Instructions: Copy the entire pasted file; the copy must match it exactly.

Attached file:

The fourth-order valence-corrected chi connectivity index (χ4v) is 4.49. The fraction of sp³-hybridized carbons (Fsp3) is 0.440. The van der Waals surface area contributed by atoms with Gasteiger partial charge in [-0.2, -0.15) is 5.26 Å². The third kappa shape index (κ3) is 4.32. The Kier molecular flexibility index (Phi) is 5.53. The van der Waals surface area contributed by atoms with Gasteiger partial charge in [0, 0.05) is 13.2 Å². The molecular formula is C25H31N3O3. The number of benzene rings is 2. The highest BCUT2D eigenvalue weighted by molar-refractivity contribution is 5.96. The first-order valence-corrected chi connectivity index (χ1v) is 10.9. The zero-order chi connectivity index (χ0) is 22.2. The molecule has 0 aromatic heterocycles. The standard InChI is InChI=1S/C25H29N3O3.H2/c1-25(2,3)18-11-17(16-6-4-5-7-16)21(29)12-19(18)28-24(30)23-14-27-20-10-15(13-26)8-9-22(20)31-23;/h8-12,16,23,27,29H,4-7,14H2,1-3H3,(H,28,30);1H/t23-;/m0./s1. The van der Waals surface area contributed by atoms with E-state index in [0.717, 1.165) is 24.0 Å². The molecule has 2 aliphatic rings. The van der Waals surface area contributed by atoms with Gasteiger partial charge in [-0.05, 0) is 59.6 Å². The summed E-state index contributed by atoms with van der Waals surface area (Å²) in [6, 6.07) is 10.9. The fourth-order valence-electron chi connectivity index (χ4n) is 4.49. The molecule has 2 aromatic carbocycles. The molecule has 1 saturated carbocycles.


The fourth-order valence-corrected chi connectivity index (χ4v) is 4.49. The fraction of sp³-hybridized carbons (Fsp3) is 0.440. The van der Waals surface area contributed by atoms with Gasteiger partial charge in [-0.2, -0.15) is 5.26 Å². The third kappa shape index (κ3) is 4.32. The Kier molecular flexibility index (Phi) is 5.53. The van der Waals surface area contributed by atoms with Gasteiger partial charge in [0, 0.05) is 13.2 Å². The molecular formula is C25H31N3O3. The number of benzene rings is 2. The highest BCUT2D eigenvalue weighted by molar-refractivity contribution is 5.96. The first-order valence-corrected chi connectivity index (χ1v) is 10.9. The zero-order chi connectivity index (χ0) is 22.2. The molecule has 0 aromatic heterocycles. The standard InChI is InChI=1S/C25H29N3O3.H2/c1-25(2,3)18-11-17(16-6-4-5-7-16)21(29)12-19(18)28-24(30)23-14-27-20-10-15(13-26)8-9-22(20)31-23;/h8-12,16,23,27,29H,4-7,14H2,1-3H3,(H,28,30);1H/t23-;/m0./s1. The van der Waals surface area contributed by atoms with E-state index in [0.717, 1.165) is 24.0 Å². The molecule has 2 aliphatic rings. The van der Waals surface area contributed by atoms with Gasteiger partial charge in [-0.05, 0) is 59.6 Å². The summed E-state index contributed by atoms with van der Waals surface area (Å²) in [6, 6.07) is 10.9. The fourth-order valence-electron chi connectivity index (χ4n) is 4.49. The molecule has 2 aromatic carbocycles. The molecule has 1 saturated carbocycles.